Elementary School Students Explore the Big and the Small at the Ho

Veronica Hanus & David Terrazas

“Did we have that during the last ice age?” The question came from one of the elementary school students visiting Colgate’s new Ho Science Center on Wednesday, October 8, after hearing that much of modern day landscape study is done with the help of satellite imagery. The student was pointing at a satellite image of an ice flow covering 100 km2 in Antarctica.

There were approximately 40 students visiting that afternoon from the Sherburne-Earlville Elementary School, ranging from the 3rd to 5th grade. These young minds were full of questions during their tour of the Ho Science Center, which included a 45 minute Night Sky Tour and Full Dome show in the new Visualization Lab and also a guided tour of the “Powers of Ten” display.

The display is etched into glass panels and can be viewed as you ascend the four floor staircase in the Ho Sciences Center. The display consists of 25 glass etchings that depict the relative scale of the Universe in factors of ten meters.

It starts out with an image, of what scientists call a bubble chamber, which is at the scale of 10-15m. Then as you move up the staircase you can view other etchings depicting different objects on an increasing scale. There are biological, geological and finally astronomical objects, the last representing 1021m. Yes, that is a 1 with 21 zeros following after it! Three Colgate student volunteers assisted with the event: Christian Rathkopf, Veronica Hanus and Margaret Swaney. Christian and Veronica are both officers of the Colgate Geological Society and Margaret is an Astronomy major who is active in creating presentations for the Ho Visualization Lab. The volunteers used their respective areas of expertise to explain each image and how it fits into the world, both in scale (this is after all, the “Powers of Ten” exhibit!) and into their own discipline.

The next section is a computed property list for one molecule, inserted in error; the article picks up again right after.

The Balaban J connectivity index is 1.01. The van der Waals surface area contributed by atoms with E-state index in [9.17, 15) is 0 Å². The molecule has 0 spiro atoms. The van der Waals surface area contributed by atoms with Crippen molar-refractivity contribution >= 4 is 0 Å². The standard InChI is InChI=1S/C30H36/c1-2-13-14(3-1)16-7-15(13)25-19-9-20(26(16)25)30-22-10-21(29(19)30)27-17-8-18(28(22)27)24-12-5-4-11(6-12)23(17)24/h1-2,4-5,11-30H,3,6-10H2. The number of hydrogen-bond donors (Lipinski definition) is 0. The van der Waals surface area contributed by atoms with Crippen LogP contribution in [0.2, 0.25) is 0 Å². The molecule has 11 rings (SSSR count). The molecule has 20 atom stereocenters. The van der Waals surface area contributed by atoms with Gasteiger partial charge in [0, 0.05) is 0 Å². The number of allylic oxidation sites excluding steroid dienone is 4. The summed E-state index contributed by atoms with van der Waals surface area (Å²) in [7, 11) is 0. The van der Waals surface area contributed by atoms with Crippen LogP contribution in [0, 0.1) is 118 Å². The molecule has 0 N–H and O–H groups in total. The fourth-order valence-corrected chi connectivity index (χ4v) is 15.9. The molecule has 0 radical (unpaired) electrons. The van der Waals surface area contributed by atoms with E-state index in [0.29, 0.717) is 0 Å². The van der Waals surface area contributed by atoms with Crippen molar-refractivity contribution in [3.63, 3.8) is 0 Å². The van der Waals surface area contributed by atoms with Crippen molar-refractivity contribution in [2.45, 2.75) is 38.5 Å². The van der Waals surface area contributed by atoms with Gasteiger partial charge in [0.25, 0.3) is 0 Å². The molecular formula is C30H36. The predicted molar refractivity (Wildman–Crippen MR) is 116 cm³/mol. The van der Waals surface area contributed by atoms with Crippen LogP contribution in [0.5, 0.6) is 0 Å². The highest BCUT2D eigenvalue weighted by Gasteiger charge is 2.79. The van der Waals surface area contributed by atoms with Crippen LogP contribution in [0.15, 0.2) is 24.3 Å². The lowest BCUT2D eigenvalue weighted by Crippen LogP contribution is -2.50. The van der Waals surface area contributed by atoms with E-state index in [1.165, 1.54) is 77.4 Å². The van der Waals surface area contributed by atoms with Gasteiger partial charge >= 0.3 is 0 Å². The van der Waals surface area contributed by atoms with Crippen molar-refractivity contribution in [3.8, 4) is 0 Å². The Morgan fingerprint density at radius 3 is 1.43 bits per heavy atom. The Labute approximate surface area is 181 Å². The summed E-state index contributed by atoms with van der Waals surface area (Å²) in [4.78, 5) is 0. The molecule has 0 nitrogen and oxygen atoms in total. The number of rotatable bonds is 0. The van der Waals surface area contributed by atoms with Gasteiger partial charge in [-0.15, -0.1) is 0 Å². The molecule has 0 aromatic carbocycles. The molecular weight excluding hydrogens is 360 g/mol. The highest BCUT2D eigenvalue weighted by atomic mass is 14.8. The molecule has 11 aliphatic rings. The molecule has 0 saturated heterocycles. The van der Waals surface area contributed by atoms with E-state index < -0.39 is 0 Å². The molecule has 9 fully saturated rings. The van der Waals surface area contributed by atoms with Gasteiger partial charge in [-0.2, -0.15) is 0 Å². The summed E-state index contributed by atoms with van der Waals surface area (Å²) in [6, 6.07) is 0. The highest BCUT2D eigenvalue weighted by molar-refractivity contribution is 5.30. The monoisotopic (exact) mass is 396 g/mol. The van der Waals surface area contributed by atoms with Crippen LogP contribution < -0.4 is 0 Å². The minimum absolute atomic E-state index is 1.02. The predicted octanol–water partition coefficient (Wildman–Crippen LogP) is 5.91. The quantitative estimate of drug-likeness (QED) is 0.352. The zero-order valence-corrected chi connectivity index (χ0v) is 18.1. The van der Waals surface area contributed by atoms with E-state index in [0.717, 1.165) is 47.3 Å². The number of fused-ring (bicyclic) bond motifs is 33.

“The goal is to expose the children to the science that surrounds them and gets them excited about it…to have them say things like…, ‘I want to be an Astronomer/Geologist when I grow up,” says David Terrazas, who is Colgate’s Web Designer/Developer for the Information Technology department and also the President of the Central New York Astronomy Club (CNYAC).

David has done many student outreach events for the community, and has now organized this tour in conjunction with Sherburne-Earlville Art/Newspaper Advisor and CNYAC Member Storm Hammond, Colgate Professor of Physics and Astronomy Thomas Balonek and Senior Visualization Designer and Technician Joe Eakin.

The “take home message,” the magnitude and variety in the Universe as displayed in each image, came across well for the students. An image showing smoke rising from an erupting volcano promoted a conversation about the formation of rain around tiny dust and ash particles, one student piped up: “So, everything here is connected?” You got it, from the very big to the very small.